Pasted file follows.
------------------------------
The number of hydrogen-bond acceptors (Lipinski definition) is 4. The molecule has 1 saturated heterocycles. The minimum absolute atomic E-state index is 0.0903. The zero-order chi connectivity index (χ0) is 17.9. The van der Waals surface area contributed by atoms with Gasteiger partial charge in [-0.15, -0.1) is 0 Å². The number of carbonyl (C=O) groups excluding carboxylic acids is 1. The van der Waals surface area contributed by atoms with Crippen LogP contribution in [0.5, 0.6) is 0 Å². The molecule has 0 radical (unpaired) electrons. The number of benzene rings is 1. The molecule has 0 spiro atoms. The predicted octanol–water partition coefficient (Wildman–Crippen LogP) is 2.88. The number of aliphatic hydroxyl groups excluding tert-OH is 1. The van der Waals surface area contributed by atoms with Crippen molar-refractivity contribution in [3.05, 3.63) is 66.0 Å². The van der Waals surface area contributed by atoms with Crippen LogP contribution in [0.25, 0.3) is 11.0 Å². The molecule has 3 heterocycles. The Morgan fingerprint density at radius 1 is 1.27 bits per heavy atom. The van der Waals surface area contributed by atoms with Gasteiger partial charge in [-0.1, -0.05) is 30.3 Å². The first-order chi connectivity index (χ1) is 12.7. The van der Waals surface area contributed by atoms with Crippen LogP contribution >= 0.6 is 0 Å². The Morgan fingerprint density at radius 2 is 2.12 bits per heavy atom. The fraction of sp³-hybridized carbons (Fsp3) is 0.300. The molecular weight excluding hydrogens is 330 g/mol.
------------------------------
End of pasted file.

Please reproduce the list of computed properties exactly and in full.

The number of hydrogen-bond acceptors (Lipinski definition) is 4. The molecule has 1 saturated heterocycles. The minimum absolute atomic E-state index is 0.0903. The zero-order chi connectivity index (χ0) is 17.9. The van der Waals surface area contributed by atoms with Gasteiger partial charge in [-0.15, -0.1) is 0 Å². The number of carbonyl (C=O) groups excluding carboxylic acids is 1. The van der Waals surface area contributed by atoms with Crippen LogP contribution in [0.5, 0.6) is 0 Å². The molecule has 0 radical (unpaired) electrons. The number of benzene rings is 1. The molecule has 0 spiro atoms. The predicted octanol–water partition coefficient (Wildman–Crippen LogP) is 2.88. The number of aliphatic hydroxyl groups excluding tert-OH is 1. The van der Waals surface area contributed by atoms with Crippen molar-refractivity contribution in [3.05, 3.63) is 66.0 Å². The van der Waals surface area contributed by atoms with Crippen LogP contribution in [0.25, 0.3) is 11.0 Å². The molecule has 3 heterocycles. The Morgan fingerprint density at radius 1 is 1.27 bits per heavy atom. The van der Waals surface area contributed by atoms with Gasteiger partial charge in [-0.1, -0.05) is 30.3 Å². The first-order chi connectivity index (χ1) is 12.7. The van der Waals surface area contributed by atoms with Crippen LogP contribution >= 0.6 is 0 Å². The Morgan fingerprint density at radius 2 is 2.12 bits per heavy atom. The fraction of sp³-hybridized carbons (Fsp3) is 0.300. The molecular weight excluding hydrogens is 330 g/mol.